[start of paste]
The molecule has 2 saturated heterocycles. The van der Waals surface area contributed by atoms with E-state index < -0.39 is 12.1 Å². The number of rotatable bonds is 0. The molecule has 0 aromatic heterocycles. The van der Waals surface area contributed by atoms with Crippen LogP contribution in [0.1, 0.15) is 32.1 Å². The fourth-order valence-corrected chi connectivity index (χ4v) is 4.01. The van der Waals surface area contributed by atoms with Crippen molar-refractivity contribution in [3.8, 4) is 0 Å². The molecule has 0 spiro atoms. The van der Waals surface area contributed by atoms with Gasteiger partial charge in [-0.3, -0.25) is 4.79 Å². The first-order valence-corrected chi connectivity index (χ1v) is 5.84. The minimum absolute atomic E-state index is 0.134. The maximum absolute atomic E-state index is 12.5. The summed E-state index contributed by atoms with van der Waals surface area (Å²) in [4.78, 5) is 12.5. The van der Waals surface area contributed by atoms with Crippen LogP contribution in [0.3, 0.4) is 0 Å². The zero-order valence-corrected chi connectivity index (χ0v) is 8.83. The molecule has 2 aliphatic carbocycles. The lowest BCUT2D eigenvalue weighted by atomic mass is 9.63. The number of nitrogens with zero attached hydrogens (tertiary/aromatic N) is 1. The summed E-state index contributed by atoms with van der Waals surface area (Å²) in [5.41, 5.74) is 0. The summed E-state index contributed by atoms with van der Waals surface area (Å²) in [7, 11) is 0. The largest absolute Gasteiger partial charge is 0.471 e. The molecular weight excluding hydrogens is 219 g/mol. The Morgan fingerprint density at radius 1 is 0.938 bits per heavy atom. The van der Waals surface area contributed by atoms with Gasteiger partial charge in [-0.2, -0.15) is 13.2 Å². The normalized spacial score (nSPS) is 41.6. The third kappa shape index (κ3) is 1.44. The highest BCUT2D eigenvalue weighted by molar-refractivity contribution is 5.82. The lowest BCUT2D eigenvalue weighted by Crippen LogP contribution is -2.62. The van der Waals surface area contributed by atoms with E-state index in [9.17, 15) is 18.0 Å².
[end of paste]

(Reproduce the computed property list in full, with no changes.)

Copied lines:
The molecule has 2 saturated heterocycles. The van der Waals surface area contributed by atoms with E-state index < -0.39 is 12.1 Å². The number of rotatable bonds is 0. The molecule has 0 aromatic heterocycles. The van der Waals surface area contributed by atoms with Crippen LogP contribution in [0.1, 0.15) is 32.1 Å². The fourth-order valence-corrected chi connectivity index (χ4v) is 4.01. The van der Waals surface area contributed by atoms with Crippen molar-refractivity contribution in [3.8, 4) is 0 Å². The molecule has 0 spiro atoms. The van der Waals surface area contributed by atoms with Gasteiger partial charge in [-0.3, -0.25) is 4.79 Å². The first-order valence-corrected chi connectivity index (χ1v) is 5.84. The minimum absolute atomic E-state index is 0.134. The maximum absolute atomic E-state index is 12.5. The summed E-state index contributed by atoms with van der Waals surface area (Å²) in [4.78, 5) is 12.5. The van der Waals surface area contributed by atoms with Crippen LogP contribution in [0.3, 0.4) is 0 Å². The zero-order valence-corrected chi connectivity index (χ0v) is 8.83. The molecule has 2 aliphatic carbocycles. The lowest BCUT2D eigenvalue weighted by atomic mass is 9.63. The number of nitrogens with zero attached hydrogens (tertiary/aromatic N) is 1. The summed E-state index contributed by atoms with van der Waals surface area (Å²) in [5.41, 5.74) is 0. The summed E-state index contributed by atoms with van der Waals surface area (Å²) in [7, 11) is 0. The largest absolute Gasteiger partial charge is 0.471 e. The molecular weight excluding hydrogens is 219 g/mol. The Morgan fingerprint density at radius 1 is 0.938 bits per heavy atom. The van der Waals surface area contributed by atoms with Gasteiger partial charge in [-0.2, -0.15) is 13.2 Å². The normalized spacial score (nSPS) is 41.6. The third kappa shape index (κ3) is 1.44. The highest BCUT2D eigenvalue weighted by molar-refractivity contribution is 5.82. The lowest BCUT2D eigenvalue weighted by Crippen LogP contribution is -2.62. The van der Waals surface area contributed by atoms with E-state index in [9.17, 15) is 18.0 Å².